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Future Cars In the Garage 2 - ICE Electric Hybrids

Breaking News

Most of the maintenance issues for ICE hybrids revolve around the standard combustion engine requirements: lubricant flushing and replacement, brakes, tires, and so forth. They are very much like their standard vehicle brethren and easily adapted to by mechanics and repair technicians.

Repairing ICE-Electric Hybrids

ford escape engine
photo of Ford Escape engine by Aude

by Aaron Turpen

The first wave of new tech vehicles has already begun. These are the hybrid internal combustion engine (ICE) and electric vehicles already on the roads and being built by nearly every major auto manufacturer in the world. Their names are already commonplace: the Prius, the Fusion, the Insight, and others.

These cars meld traditional and trusted internal combustion (usually gasoline) engines with new electric motors and components. These vehicles have a much higher efficiency than their non-hybrid, gasoline counterparts, but lose much of that due to their heavier weight and larger number of components and parts. This added complexity has proven to mean a higher price tag (in costs or purchase) that often cannot justify the boost in efficiency.

Most in the automotive business agree that ICE-electric hybrids are only a stepping stone to the next level of technology and will not likely have a manufacturing lifespan of more than a decade. Other, more efficient options are already coming quickly to replace them.

As an interim, however, they have proven popular and will be on the roads in greater and greater numbers over the next few years.

Maintenance and Repair Issues With Hybrids

For the most part, these vehicles have been easy for the current infrastructure to accommodate. Since most of their technology is the already-well-understood internal combustion concept, only the new electronic components need to be incorporated. Only recently have Toyota Prius hybrids become out-of-warranty vehicles facing this dilemma.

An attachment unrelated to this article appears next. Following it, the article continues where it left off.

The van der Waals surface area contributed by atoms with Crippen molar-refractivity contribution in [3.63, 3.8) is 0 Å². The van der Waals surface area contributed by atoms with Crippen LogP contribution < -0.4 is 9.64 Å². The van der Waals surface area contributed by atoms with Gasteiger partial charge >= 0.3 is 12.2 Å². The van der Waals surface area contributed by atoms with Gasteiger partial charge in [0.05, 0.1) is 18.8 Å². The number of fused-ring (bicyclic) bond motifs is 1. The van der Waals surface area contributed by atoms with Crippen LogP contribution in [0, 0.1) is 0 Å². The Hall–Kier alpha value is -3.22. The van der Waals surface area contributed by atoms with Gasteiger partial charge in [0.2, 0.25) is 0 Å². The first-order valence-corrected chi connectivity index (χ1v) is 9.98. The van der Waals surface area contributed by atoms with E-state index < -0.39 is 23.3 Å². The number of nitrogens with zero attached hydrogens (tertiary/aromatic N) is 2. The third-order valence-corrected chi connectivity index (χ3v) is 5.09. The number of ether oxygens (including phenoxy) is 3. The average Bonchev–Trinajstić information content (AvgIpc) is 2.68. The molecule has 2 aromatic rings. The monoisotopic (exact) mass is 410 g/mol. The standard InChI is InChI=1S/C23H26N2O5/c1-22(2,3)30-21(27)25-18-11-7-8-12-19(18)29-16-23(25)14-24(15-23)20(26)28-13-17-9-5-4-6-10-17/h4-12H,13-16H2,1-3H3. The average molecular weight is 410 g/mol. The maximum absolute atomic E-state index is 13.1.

Most of the maintenance issues revolve around the standard ICE requirements: lubricant flushing and replacement, brakes, tires, and so forth. Recent recalls were handled by Toyota, but proved that many of the components in the hybrids are very much like their standard vehicle brethren and easily adapted to by mechanics and repair technicians.

Luscious Garage

A Current Hybrid Specialist and Her Shop, Luscious Garage

Luscious Garage, located in San Francisco, California, is an example of one of the new style of automotive shops going into business specifically to service hybrid and plug-in vehicles. Owned and operated by Carolyn Coquillette, herself now a well-known hybrid technician and hybrid technician certification trainer, she and her team have built a model repair facility for newer, greener service.

"The shop itself represents a departure from auto repair in the same way the hybrid does from the regular car," Carolyn says. Luscious Garage uses recycled or synthetic (non-petroleum) fluids, solar power for tools and building use, recycles nearly everything, and purchased most of its equipment and furnishing second-hand. The entire business is built around being sustainably green and low-impact to the environment.

This may be the future of automotive repair and service. The days of the dirty, greasy, and noisy service station may be numbered if Carolyn is any example.

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